WASHINGTON, June 18 (Xinhua) -- U.S. researchers said Wednesday they have developed a simple blood test that can detect heart- transplant rejection weeks or months earlier than previously possible.
The test relies on the detection of increasing amounts of the donor's DNA in the blood of the recipient, Stanford University researchers reported in the U.S. journal Science Translational Medicine.
The findings could potentially reduce the number of biopsies that transplant patients undergo, eventually replacing the risky procedure that involves removing heart muscle tissue for analysis, they said.
"This test appears to be safer, cheaper and more accurate than a heart biopsy, which is the current gold standard to detect and monitor heart-transplant rejection," senior author Stephen Quake, professor of bioengineering and of applied physics, said in a statement. "We believe it's likely to be very useful in the clinic. "
Transplant recipients with signs of rejection can be placed on anti-rejection medications to mitigate the immune system's attack. Sometimes, however, the rejection episode is too strong and a second transplant is required.
Currently, heart-transplant recipients undergo dozens of heart biopsies in the months and years after their transplant. The biopsies are uncomfortable and may cause complications such as heart rhythm abnormalities or valve damage. It's also expensive and time-consuming, and delivers results that can be subjective or can vary according to the sampling location within the heart.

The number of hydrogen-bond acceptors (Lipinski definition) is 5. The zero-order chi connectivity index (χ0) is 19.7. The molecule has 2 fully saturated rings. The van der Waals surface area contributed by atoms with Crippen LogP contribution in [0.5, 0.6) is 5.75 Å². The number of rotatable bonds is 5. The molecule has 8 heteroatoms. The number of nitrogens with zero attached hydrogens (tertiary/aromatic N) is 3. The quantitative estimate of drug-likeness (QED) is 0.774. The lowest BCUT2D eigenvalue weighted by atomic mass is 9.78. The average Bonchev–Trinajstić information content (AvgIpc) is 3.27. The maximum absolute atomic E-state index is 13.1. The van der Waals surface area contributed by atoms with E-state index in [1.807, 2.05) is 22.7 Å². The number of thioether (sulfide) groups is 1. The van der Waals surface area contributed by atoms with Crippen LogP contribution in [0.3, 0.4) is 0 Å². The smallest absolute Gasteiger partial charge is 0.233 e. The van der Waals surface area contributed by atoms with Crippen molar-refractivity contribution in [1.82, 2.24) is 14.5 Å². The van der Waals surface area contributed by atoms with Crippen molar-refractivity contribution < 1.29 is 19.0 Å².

In the new study, the researchers developed a technique called cell-free DNA test for detecting heart transplant rejection that works by measuring small differences in the DNA sequences of both the transplant donor and recipient.
In a study of 65 patients, including 21 children and 44 adults, the researchers found they were able to accurately detect the two main types of rejection, antibody-mediated rejection and acute cellular rejection, in 24 patients who suffered moderate to severe rejection episodes, one of whom required a second transplant.
They were also able to detect signs of rejection up to five months before the biopsies indicated anything troubling.
The cell-free DNA test is different from another blood test, AlloMap, used to detect rejection. The commercially available AlloMap uses a blood sample to analyze the expression of immune- system genes involved in rejection. The researchers said that the cell-free DNA test outperformed AlloMap by a substantial margin.
"We've found that this cell-free DNA assay is a very accurate way to diagnose acute rejection, sometimes weeks to months before a biopsy picks up any signs," said co-senior author Kiran Khush, assistant professor of medicine at Stanford. "This earlier detection may prevent irreversible damage to the transplanted organ."
The researchers said they are optimistic that biopsies will eventually be commercially used although much remains to be done. They are also hopeful it can be generalized to detect the rejection of organs other than the heart, and to diagnose other problems such as infections that plague organ transplant recipients.